Several reviewers have said that Plux Quba takes inspiration from Robert Ashley’s Automatic Writing. I don’t know if that’s directly true, but I like to think of this record as hermetic, like the music of Charanjit Singh or Woo, bearing the kind of brilliance that often does write its own spontaneous language. It’s much too deliberate to be called an accident–Canavarro was already a well-seasoned musician by this time. And yet despite being recorded at home on very dated, simple equipment, it seems to exist outside of time. Having witnessed the subsequent deluge of glitch music and its offspring, this still sounds truly alie and exploratory, a kind of sonic alchemy. It’s more abstract than what I typically post, so if you typically gravitate towards things that are lyrical or poppy, I would absolutely encourage you to start here, preferably in headphones–though, for what it’s worth, Canavarro himself instructs on the back sleeve that this record must be heard “1. through speakers that are as far apart from one another as possible, and 2. starting from A-5, at a low volume (‘Wask’ and side 2).”
It explores similarly incandescent territory as Canavarro’s remarkable split with Carlos Maria Trindade, often employing the same textural palette and manipulations of vocal samples–slicing them up, stacking them precariously, drawing them out into ghost whispers, and running them backwards. But with a longer playtime and no collaborators, Canavarro is able to fully world-build, perhaps to even create something that feels more circular and complete. Comprised of 15 vignettes, mostly between one and two minutes long, not all of this record is unabashedly beautiful. Parts are deliberately jagged (“Alsee”), faltering (“Untitled 1”), or shrill (“O Fundo Escuro De Alsee”), but it’s precisely their inclusion that allow the record to reach sublime, sparkling heights. The stumbling, out-of-tune baroque of “Crimine” comes to mind–even here, after two and a half minutes of uncertainty, the song abruptly shifts to a perfect, crystalline music box lullaby. The record most perfectly exemplifies its own restrained breed of heartbreaking on the final track, Untitled 8. Slowly building, gently pulsing synthetic marimba, a veil of processed, indistinct whispers, a faraway oboe, and a ship’s bell that, when fully faded out, leave you perfectly positioned to restart the record.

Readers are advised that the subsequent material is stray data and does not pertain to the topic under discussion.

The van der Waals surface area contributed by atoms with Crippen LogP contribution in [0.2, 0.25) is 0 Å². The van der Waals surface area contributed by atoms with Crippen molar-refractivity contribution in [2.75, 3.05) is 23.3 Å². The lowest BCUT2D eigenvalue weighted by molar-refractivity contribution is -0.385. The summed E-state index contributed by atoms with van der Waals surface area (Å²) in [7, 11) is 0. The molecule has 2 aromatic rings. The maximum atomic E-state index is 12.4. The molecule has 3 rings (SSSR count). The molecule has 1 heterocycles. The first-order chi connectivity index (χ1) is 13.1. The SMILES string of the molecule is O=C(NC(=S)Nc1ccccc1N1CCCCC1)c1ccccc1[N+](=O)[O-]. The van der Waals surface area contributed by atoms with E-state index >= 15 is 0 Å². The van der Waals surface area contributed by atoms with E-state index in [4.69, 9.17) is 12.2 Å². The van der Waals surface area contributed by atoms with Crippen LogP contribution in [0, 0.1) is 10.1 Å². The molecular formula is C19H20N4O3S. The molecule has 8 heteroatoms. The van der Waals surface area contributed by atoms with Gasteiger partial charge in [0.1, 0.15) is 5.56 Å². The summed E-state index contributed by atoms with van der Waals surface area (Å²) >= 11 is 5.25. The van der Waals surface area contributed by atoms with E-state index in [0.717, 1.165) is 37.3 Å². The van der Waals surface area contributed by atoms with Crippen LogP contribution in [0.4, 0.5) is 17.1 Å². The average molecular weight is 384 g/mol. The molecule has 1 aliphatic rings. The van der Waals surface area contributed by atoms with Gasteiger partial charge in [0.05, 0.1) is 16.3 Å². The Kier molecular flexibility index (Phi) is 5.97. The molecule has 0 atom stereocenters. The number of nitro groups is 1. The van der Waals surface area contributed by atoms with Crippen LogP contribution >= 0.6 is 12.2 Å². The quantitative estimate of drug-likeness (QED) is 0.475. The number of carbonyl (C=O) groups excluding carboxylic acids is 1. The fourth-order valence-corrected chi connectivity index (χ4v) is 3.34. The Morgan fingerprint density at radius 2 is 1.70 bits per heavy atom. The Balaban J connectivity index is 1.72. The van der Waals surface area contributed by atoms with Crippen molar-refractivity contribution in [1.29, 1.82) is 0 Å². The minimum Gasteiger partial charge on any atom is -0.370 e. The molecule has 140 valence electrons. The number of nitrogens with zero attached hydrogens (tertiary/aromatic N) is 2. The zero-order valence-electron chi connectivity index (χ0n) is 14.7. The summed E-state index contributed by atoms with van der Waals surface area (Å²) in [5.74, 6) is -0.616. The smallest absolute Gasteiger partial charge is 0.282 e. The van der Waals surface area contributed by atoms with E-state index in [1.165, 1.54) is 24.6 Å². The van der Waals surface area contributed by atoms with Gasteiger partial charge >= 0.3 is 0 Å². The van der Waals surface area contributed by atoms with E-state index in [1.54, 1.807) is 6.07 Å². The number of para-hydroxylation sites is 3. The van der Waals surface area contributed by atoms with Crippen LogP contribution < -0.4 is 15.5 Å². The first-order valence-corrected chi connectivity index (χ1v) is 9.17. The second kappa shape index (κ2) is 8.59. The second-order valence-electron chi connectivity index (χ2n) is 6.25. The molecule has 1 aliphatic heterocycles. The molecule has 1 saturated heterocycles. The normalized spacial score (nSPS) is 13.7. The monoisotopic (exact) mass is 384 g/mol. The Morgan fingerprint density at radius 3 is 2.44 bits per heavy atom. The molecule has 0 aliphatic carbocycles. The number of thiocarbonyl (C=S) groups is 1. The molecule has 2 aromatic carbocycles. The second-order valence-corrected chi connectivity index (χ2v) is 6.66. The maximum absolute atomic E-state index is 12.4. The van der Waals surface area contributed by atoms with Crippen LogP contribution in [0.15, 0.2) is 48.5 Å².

If you’re interested in learning more about the recording process, in my Googling I found out that Fond/Sound has lovingly translated a rare interview that Canavarro gave to Fernando Magalhães into English. You can read it here.
Morgan Fisher, a London-born musician and photographer, has had a long and dense career in which he’s covered a lot of ground–both literally and figuratively. You can read about it in detail here, but some highlights include touring with Queen, building an ambient music studio in Japan (at which Water Music was recorded, among others), and working with Hosono, dip in the pool (he plays piano on “Dormir”), Roedelius, Yoko Ono, Yasuaki Shimizu, and Julee Cruise. He is still very active.
It seems that he’s acquired many names over the course of his life, and I can’t find any information about the origin of Veetdharm, under which this and a few of his other releases are listed on Discogs, but my guess would be that it was given to him either during his time living in India or in Medina Rajneesh, a Suffolk commune of Osho disciples housed in a giant mock-Tudor manor.
Water Music is immediately reminiscent of Yoshimura’s Surround, though it predates it by a year. If anything, it’s slightly denser and more piano-driven, but aside from an obvious thematic interest in water, the two records share a delicacy and a proclivity towards synth pads that seem to evaporate rather than decay. As I understand it, the entirety of this record was improvised and recorded over the course of two days on synthesizer, piano, tape delays, bowed guitar, and shell chimes. The original was released on the legendary Cherry Red label; this extended version is from a CD-reissue released in, I believe, 1997. It’s very, very beautiful. Thank you, Ian, for bringing me here!
Here’s my latest mix for NTS Radio. End-of-summer balearic, Latin textures, 60’s-inspired lounge, a bit of funk, and Bill Nelson doing his best proto-Enya impression. If you like it, you can download an mp3 version here.